Bloom, D., Hendra, R., Martinson, K., & Scrivener, S. (2005). The Employment Retention and Advancement project: Early results from four sites. Washington, DC: Office of Planning, Research and Evaluation, Administration for Children and Families, U.S. Department of Health and Human Services. [Riverside, CA – Training Focused]
- The study’s objective was to examine the effectiveness of a Riverside, California, program to increase the earnings of welfare recipients after one year. The Riverside Phase 2 site was one of two in Riverside that participated in the Employment Retention and Advancement (ERA) project.
- The authors randomly assigned 1,912 employed single-parent participants in Riverside’s Temporary Assistance for Needy Families (TANF) program to one of two treatment groups (Work Plus or Training Focused) that received differing ERA services, or to a control group (Work Focused) that received standard public benefits and some limited case management. This review compared between the Training Focused program and the control group. The authors analyzed data from Unemployment Insurance (UI), TANF, and Food Stamps administrative records.
- The study did not find any statistically significant effects on employment, earnings, or benefit receipt.
- The quality of causal evidence provided in this study is high because it was based on a well-conducted randomized controlled trial. This means that we would be confident that any estimated effects would be attributable to Riverside Training Focused program and not to other factors. However, the study did not find statistically significant effects.
The Employment Retention and Advancement (ERA) Project—Training Focused (Phase 2), Riverside
Features of the Intervention
The ERA project was introduced in 1999 as a nationwide exploration of factors that help welfare recipients not only find employment but retain their positions and advance in their careers. Riverside included 3 of 16 sites across the United States to receive funding from the U.S. Department of Health and Human Services to implement a program intended to improve welfare recipients’ employment outcomes. (The authors reported results for the Riverside sites separately, so CLEAR also reviewed the results separately.)
TANF recipients assigned to the Riverside Training Focused program could receive intensive case management and enhanced support services, all aimed at encouraging employment stability. Program staff encouraged clients to attend education and training activities and they could (with case manager approval) decrease or eliminate their work hours as long as they were participating in education and training activities. Specifically, clients assigned to this condition had to participate in work and training activities for a total of 32 hours per week, but faced no requirement about the amount of that total that was devoted to work hours. The program also provided clients with support services (for example, child care, transportation, and ancillary payments to participate in program activities); social services (such as mental health, domestic violence, substance abuse); referrals to public assistance programs (for example, TANF, Food Stamps, and Medi-Cal); and job search services.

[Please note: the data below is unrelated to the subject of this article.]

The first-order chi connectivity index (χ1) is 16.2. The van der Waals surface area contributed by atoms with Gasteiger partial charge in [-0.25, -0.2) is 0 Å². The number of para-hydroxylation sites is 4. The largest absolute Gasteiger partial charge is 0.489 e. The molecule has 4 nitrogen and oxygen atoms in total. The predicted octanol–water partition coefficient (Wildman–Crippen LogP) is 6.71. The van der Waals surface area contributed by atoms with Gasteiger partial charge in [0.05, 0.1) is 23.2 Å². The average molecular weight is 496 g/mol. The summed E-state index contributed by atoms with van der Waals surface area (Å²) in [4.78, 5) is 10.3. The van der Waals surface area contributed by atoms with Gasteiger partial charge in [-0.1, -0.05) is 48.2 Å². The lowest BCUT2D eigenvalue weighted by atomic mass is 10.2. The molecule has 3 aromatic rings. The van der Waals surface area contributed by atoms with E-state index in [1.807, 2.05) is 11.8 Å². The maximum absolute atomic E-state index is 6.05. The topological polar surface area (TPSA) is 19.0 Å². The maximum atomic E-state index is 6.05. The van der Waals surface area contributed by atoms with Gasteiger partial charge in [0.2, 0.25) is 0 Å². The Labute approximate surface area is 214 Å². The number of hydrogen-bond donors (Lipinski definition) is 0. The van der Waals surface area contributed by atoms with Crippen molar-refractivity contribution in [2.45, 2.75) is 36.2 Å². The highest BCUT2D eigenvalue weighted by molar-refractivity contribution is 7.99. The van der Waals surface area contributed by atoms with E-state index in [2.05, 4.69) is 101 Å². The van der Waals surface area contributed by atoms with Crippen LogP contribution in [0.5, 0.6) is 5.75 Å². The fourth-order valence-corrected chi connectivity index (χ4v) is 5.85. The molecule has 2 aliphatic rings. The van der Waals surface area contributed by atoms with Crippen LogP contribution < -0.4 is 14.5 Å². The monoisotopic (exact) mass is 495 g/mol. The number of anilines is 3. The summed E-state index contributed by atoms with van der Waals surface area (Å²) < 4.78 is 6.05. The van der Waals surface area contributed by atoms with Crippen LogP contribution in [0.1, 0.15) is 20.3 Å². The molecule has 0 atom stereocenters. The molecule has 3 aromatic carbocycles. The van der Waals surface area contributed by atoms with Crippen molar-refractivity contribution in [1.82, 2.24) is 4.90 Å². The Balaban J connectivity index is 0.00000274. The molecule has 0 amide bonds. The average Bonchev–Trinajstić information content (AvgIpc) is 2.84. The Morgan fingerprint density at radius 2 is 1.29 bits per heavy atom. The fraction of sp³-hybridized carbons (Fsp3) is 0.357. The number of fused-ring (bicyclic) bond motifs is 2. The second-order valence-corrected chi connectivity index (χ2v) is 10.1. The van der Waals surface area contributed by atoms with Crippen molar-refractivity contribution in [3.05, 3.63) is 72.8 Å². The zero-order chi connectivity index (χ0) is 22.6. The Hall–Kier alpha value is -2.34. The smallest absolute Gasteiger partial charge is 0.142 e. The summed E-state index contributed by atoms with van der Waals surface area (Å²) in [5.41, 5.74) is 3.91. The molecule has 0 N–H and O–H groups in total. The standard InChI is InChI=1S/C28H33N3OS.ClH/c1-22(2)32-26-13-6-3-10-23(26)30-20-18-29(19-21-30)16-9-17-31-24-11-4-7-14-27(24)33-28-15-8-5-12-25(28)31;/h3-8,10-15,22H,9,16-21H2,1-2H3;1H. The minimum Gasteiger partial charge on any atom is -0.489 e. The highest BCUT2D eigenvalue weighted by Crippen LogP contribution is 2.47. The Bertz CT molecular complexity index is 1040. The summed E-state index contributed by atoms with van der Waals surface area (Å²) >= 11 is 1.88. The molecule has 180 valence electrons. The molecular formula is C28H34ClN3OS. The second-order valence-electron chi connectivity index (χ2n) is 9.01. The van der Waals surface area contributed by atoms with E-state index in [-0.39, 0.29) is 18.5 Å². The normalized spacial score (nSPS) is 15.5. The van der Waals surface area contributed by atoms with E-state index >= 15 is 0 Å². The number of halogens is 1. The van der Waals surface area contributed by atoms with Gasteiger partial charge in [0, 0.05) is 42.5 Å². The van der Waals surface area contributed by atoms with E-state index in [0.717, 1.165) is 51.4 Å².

Features of the Study
The authors randomly assigned eligible single parents in Riverside to one of three groups: a treatment group that was offered Work Plus services; a second treatment group that was offered the Training Focused program; or a comparison group (Work Focused) in which clients were eligible to receive TANF, Food Stamps, child care and transportation assistance, and medical coverage plus limited and reactive case management. This review focuses on the impact of the Training Focused program compared with the control group. The authors estimated the effect of the Training Focused program on employment, earnings, and benefit receipt 12 months after random assignment using UI, TANF, and Food Stamps administrative records. This report focused on the 1,912 single parents, across all three groups, who were randomly assigned from January 2001 to September 2002.
- The study found no statistically significant effect on earnings, employment, or benefits receipt 12 months after random assignment.
Causal Evidence Rating
The quality of causal evidence provided in this study is high because it was based on a well-conducted randomized controlled trial. This means that we would be confident that any estimated effects would be attributable to the Riverside Training Focused program and not to other factors. However, the study did not find statistically significant effects.